Whether the purchase or refinance of a home, where mortgage financing is involved, you can be sure an appraisal will be required in the vast majority of cases. With very few exceptions, homeowners or homebuyers seek to obtain the highest and most accurate appraised value of the property. So what steps can one take to assure that this value comes in? Here are a few tips from the experts:
- Choose your lender very wisely. Why? Because since the implementation of regulation (including the Home Valuation Code of Conduct or “HVCC”) dating back to 2009, most of the mortgage industry has been required to use an appraisal management company (AMC) to place and fulfill appraisal orders. The AMC forms a third-party buffer between the appraisal and the bank, and the intent is to dissuade undue influence on the appraiser from the parties of the transaction. One of the unfortunate byproducts of this structure is that some AMCs will contract with appraisers from outside of the area of the subject property and their lack of local market knowledge can adversely impact the appraised value of the home. Throughout populated areas of California, we use local appraisers whenever and wherever possible.
- Before the appraiser arrives, clean the house and yard. The appraiser may take many pictures of many rooms. The cleaner the home the better it shows, and the higher value you will get. If you own several vehicles, move them away from the property while the appraiser is there.
- If you have the sketch page from a previous appraisal, give it to the appraiser. This can help save him or her work and time.
- Prepare a list, including cost estimates, of improvements completed to the property in the last year. If any updates have been completed to the kitchen and/or bath within the past 15 years, include them also.
- If you, or your Realtor, know of a good sale (or two) in the area within the last six months, you can give the address and sales price to the appraiser.
- Tell the appraiser the predominant feature of your home — the reason you bought it and the characteristic a future buyer may find most important and desirable.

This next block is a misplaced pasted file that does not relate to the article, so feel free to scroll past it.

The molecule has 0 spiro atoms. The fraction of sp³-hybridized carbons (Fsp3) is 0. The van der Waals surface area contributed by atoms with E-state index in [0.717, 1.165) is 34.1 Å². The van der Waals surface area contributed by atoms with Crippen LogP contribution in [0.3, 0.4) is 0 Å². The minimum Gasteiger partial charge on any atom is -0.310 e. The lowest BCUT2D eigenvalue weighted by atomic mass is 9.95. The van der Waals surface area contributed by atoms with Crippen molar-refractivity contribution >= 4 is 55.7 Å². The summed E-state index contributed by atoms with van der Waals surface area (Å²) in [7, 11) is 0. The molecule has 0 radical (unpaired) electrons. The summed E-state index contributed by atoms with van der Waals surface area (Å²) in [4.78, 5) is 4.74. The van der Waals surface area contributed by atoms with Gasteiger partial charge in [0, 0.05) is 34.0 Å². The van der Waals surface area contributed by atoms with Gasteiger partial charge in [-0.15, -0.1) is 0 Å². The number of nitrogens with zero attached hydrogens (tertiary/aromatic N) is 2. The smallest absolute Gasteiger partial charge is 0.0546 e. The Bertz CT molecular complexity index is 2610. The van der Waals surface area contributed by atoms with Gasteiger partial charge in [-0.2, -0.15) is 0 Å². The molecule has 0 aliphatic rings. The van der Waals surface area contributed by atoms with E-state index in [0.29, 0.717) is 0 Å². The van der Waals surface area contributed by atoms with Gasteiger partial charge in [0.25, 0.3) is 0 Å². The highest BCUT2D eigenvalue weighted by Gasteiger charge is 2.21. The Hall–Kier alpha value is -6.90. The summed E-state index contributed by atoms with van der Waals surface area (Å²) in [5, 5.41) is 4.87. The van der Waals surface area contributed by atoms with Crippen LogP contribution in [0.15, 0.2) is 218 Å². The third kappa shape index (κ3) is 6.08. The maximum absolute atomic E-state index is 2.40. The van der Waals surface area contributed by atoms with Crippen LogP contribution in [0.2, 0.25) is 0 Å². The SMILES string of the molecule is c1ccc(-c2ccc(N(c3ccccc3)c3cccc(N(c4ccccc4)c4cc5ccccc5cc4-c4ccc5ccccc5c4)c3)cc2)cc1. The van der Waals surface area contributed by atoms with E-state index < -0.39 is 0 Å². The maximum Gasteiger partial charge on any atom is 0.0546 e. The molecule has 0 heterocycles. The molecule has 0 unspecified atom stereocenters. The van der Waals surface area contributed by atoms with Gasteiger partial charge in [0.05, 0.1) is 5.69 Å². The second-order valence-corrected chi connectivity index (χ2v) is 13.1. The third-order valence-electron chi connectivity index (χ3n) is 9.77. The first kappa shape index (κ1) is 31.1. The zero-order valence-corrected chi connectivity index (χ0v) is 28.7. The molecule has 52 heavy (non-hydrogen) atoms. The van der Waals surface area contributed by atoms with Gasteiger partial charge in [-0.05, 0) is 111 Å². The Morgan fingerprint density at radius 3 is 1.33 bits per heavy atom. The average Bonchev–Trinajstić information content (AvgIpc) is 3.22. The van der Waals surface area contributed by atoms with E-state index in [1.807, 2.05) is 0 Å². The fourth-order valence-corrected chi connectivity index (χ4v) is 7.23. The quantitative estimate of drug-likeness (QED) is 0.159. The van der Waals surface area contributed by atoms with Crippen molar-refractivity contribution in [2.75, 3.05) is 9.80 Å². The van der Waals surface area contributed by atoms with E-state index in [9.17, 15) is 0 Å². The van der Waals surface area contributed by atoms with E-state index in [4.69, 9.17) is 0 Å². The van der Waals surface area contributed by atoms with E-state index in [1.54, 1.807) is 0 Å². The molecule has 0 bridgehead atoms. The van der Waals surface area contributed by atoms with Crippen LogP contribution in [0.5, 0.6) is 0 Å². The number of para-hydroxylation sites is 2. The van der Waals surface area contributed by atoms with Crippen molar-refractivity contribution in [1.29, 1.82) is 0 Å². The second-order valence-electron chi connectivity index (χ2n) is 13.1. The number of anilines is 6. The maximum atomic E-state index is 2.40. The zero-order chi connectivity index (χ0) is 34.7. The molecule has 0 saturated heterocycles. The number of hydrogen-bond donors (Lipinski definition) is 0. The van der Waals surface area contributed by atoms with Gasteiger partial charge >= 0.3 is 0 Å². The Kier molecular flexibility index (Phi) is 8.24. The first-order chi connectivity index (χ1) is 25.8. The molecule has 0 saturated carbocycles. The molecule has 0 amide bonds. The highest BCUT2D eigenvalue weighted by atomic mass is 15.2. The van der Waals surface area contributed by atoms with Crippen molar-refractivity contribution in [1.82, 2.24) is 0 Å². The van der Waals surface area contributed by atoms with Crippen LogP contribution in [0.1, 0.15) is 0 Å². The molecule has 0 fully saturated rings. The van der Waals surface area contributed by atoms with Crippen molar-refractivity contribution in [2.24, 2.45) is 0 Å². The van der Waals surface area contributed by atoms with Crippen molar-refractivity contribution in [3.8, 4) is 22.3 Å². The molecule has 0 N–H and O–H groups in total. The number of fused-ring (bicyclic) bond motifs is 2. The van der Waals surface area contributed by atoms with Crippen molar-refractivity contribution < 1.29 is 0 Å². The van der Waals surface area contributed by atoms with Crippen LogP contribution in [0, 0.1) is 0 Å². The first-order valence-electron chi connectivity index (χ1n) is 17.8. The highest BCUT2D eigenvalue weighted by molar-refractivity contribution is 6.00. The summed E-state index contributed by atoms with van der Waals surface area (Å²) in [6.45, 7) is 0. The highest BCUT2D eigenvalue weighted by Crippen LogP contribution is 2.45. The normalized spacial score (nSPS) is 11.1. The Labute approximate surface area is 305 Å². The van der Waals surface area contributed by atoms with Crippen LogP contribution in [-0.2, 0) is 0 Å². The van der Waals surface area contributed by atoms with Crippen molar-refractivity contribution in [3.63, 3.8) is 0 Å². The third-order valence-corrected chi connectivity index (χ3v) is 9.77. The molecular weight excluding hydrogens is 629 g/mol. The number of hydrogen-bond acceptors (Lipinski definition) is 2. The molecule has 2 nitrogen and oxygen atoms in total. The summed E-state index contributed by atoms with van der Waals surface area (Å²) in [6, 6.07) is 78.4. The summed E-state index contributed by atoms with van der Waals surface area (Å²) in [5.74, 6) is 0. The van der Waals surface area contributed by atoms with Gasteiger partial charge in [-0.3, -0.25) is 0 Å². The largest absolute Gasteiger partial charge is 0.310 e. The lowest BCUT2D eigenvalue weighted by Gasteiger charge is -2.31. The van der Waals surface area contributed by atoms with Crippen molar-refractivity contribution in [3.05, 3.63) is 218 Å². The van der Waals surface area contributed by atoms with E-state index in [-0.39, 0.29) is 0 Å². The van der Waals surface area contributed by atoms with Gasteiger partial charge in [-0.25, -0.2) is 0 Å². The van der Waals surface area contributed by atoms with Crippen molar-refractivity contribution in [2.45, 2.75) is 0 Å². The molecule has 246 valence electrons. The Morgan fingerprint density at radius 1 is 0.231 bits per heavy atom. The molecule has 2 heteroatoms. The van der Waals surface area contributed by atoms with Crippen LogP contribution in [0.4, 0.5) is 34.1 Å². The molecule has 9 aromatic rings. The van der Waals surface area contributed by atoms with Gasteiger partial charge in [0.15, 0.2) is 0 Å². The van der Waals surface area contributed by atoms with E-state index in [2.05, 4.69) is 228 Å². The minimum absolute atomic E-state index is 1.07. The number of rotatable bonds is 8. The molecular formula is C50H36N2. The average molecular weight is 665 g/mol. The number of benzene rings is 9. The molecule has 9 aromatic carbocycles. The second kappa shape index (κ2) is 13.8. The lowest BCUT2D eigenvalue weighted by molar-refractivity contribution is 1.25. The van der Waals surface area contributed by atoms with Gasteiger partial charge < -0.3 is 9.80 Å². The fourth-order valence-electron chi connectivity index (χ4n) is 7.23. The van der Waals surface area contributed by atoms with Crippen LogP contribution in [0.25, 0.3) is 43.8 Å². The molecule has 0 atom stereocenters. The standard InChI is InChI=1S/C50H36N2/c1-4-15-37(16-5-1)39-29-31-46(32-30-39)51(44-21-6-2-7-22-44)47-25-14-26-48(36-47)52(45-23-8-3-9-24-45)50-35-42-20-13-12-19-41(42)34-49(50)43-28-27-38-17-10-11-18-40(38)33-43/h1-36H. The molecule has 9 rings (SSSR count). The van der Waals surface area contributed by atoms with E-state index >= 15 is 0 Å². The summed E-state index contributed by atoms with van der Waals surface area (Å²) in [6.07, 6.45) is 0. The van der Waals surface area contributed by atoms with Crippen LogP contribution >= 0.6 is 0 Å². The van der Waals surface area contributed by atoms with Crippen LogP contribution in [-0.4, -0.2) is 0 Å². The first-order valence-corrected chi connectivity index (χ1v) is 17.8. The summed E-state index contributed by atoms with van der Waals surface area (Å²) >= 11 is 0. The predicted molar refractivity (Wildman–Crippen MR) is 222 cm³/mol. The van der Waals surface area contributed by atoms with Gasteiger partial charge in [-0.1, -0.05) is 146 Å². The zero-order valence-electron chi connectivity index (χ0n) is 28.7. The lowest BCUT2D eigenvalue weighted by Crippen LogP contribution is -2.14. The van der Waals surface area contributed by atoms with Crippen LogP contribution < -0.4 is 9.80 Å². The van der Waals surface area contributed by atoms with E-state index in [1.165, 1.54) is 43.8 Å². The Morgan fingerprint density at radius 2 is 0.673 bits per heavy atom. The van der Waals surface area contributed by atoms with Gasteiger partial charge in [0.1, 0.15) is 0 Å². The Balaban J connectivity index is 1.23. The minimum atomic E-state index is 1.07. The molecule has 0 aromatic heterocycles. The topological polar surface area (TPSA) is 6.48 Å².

- Be mindful of “health and safety” issues, regardless of how trivial they may seem. An opening in a wall, water stains on the ceiling, a disconnected faucet, peeling paint in a room that is lightly used or a missing banister on a staircase may all seem trivial, but they could require notation in the report. And once reviewed in underwriting, you may find that your loan approval then becomes contingent upon repair of these items and a reinspection by the appraiser (Form 1004D or Form 442) to confirm the work has been done, all at your additional expense and effort. Make the small repairs in advance (or have the seller do so), even if it means hiring a handyman.
- Know the law. Here in California, carbon monoxide and smoke detectors must be installed to code. If you have a water heater, it needs to be appropriately earthquake strapped. Like with Point #7, omissions of these details could delay your close.
Stacking the deck in your favor using the tips above, and working together with us before and after the appraisal is complete, you can maximize your potential to attain the highest value. This can then open up financing options and opportunities, and even factor into the interest rate you’re able to obtain. When you are refinancing a home, the home’s value relative to your existing loan balance determines your eligibility. When you are buying a home, you and your Realtor will want to know the appraised value supports the contract price. In both instances, if you have questions about the appraisal process, and especially if you have concerns about your subject property’s value, I am here to help.
Vice President of Mortgage Lending
Cell/Text: 415-367-5959 Fax: 415-366-1590
Marin Office: 324 Sir Francis Drake Blvd., San Anselmo, CA 94960
Berkeley Office: 1400 Shattuck Ave., Suite 1, Berkeley, CA 94709
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